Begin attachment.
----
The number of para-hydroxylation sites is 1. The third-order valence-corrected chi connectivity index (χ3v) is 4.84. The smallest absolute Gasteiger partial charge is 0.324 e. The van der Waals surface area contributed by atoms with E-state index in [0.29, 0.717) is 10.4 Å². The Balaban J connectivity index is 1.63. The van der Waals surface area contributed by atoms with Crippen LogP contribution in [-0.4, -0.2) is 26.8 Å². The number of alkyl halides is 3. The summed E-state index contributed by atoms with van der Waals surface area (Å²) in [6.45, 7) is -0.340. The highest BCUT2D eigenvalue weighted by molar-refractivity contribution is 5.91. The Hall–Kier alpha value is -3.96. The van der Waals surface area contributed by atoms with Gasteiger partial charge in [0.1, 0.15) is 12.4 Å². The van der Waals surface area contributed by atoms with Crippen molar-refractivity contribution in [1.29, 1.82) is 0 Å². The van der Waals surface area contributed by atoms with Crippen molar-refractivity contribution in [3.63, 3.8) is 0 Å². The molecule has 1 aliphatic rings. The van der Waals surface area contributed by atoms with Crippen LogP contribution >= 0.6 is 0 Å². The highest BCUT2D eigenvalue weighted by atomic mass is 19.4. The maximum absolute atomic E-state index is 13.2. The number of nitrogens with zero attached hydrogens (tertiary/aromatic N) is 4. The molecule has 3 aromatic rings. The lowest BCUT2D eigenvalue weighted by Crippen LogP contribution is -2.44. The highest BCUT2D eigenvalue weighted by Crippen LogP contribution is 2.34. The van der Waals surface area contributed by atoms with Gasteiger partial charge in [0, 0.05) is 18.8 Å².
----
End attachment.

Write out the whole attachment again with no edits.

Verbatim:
The number of para-hydroxylation sites is 1. The third-order valence-corrected chi connectivity index (χ3v) is 4.84. The smallest absolute Gasteiger partial charge is 0.324 e. The van der Waals surface area contributed by atoms with E-state index in [0.29, 0.717) is 10.4 Å². The Balaban J connectivity index is 1.63. The van der Waals surface area contributed by atoms with Crippen LogP contribution in [-0.4, -0.2) is 26.8 Å². The number of alkyl halides is 3. The summed E-state index contributed by atoms with van der Waals surface area (Å²) in [6.45, 7) is -0.340. The highest BCUT2D eigenvalue weighted by molar-refractivity contribution is 5.91. The Hall–Kier alpha value is -3.96. The van der Waals surface area contributed by atoms with Gasteiger partial charge in [0.1, 0.15) is 12.4 Å². The van der Waals surface area contributed by atoms with Crippen molar-refractivity contribution in [1.29, 1.82) is 0 Å². The van der Waals surface area contributed by atoms with Crippen molar-refractivity contribution in [3.63, 3.8) is 0 Å². The molecule has 1 aliphatic rings. The van der Waals surface area contributed by atoms with Crippen LogP contribution >= 0.6 is 0 Å². The highest BCUT2D eigenvalue weighted by atomic mass is 19.4. The maximum absolute atomic E-state index is 13.2. The number of nitrogens with zero attached hydrogens (tertiary/aromatic N) is 4. The molecule has 3 aromatic rings. The lowest BCUT2D eigenvalue weighted by Crippen LogP contribution is -2.44. The highest BCUT2D eigenvalue weighted by Crippen LogP contribution is 2.34. The van der Waals surface area contributed by atoms with Gasteiger partial charge in [0, 0.05) is 18.8 Å².